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March 01, 2014

Pierce County leaders hear about urgent business needs

The News Tribune

John Gillie

Even as Pierce County's top economic development group ticked off the business achievements of the last year at its annual meeting Friday, both Gov. Jay Inslee and Port of Tacoma Chief Executive John Wolfe warned of difficulties ahead.

Inslee told attendees at the Economic Development Board for Tacoma-Pierce County's 2014 annual meeting that without a new comprehensive transportation funding package, Washington's highways, bridges, ferries and bus systems could suffer decline. And Wolfe said that Puget Sound is losing shipping market share to Canada and Southern California ports.

The governor said maintenance of state highways could drop by 52 percent, deficient bridges could multiply, and bus and ferry service would have to be cut unless the state Senate approves a transportation deal by the end of the legislative session.

"Our state is better than this," said the governor. "We deserve a transportation system adequate to the needs of its people."

The need is particularly critical in Washington because the state is one of the most dependent on foreign trade. The road and rail infrastructure must be adequate to transport goods and agricultural products from farms and orchards to the state's ports and move imported goods to inland markets.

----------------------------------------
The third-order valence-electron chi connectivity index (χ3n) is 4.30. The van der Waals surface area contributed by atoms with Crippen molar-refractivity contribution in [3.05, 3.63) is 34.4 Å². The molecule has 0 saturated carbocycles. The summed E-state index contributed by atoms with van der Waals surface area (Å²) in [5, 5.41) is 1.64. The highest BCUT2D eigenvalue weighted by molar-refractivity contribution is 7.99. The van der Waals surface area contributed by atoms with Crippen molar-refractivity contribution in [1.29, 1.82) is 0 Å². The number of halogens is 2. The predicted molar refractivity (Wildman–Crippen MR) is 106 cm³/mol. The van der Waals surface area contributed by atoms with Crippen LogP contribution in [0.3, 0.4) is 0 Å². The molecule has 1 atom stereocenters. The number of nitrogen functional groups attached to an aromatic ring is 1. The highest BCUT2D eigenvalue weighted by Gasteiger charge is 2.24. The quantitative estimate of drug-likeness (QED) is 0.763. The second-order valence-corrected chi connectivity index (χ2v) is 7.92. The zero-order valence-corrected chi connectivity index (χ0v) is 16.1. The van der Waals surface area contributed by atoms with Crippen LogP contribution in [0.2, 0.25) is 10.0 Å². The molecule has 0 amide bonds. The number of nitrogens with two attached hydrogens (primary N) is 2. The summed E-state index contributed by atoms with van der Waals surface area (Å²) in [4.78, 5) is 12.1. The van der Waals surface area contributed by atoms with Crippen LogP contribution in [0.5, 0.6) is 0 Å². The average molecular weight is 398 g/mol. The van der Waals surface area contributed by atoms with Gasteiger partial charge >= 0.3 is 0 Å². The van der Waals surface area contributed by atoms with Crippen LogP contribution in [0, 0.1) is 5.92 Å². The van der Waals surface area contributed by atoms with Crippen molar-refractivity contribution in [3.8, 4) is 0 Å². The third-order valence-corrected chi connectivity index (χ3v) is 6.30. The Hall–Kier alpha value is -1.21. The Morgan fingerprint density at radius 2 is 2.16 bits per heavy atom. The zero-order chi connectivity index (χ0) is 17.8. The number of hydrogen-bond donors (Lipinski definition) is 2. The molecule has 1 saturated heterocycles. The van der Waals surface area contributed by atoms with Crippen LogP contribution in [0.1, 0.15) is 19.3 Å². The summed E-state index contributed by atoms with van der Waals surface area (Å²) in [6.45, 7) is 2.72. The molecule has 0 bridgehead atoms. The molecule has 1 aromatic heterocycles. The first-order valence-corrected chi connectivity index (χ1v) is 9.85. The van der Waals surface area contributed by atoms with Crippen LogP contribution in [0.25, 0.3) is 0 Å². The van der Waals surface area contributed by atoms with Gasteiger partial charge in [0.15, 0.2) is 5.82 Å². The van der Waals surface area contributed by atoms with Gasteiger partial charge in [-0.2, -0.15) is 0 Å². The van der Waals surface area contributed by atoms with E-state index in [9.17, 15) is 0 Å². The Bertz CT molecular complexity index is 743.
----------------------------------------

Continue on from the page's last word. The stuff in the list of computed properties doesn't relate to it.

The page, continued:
Inslee said part of that needed infrastructure improvement was completion of state Route 167, from Puyallup where its freeway portion ends to the Port of Tacoma.

Wolfe, who appeared on a panel with Diane Cecchettini, president and chief executive of MultiCare Health System, and Bill Frame, senior vice president of Kidder Mathews, said that although the Port of Tacoma last year saw its container traffic once again approach 2 million container units, a 10 percent gain, Puget Sound's overall share of the container trade fell by 2 percent.

Tacoma's gain was the Port of Seattle's loss, he said. The Port of Tacoma nearly two years ago attracted a shipping line consortium, the Grand Alliance, from Seattle to the Port of Tacoma.

Competition from Canada, which enjoys a tax advantage over American ports, and from Southern California, which has a huge local population, have eroded Puget Sound's market share.

The ports of Seattle and Tacoma, he noted, recently signed an agreement that will allow them to share more information and to coordinate their marketing activities while maintaining their political independence.

Wolfe also noted that the federal Harbor Maintenance Tax proceeds are being used to improve East Coast ports in anticipation of more shipping through a widened Panama Canal. The Pacific Northwest ports want that tax reformed to levy it on goods imported to the U.S. through Canada.

Wolfe said the state's maritime shipping industry, the third-largest in the country, is in crisis. He called on Pacfic Northwest businesses to rally to help improve the trade.

"The job is ours to respond," he said. "I don't want to look back in 10 years and ask what happened."

While the two governmental leaders were raising warnings, both Inslee and Bruce Kendall, the Economic Development Board for Tacoma-Pierce County's president, recalled last year's triumphs. Those included the successful effort to keep Boeing's planned 777X aircraft assembly line and its composite wing production factory in the state, and Tacoma's luring of State Farm Insurance's offices to downtown's vacant former Russell Investments headquarters.

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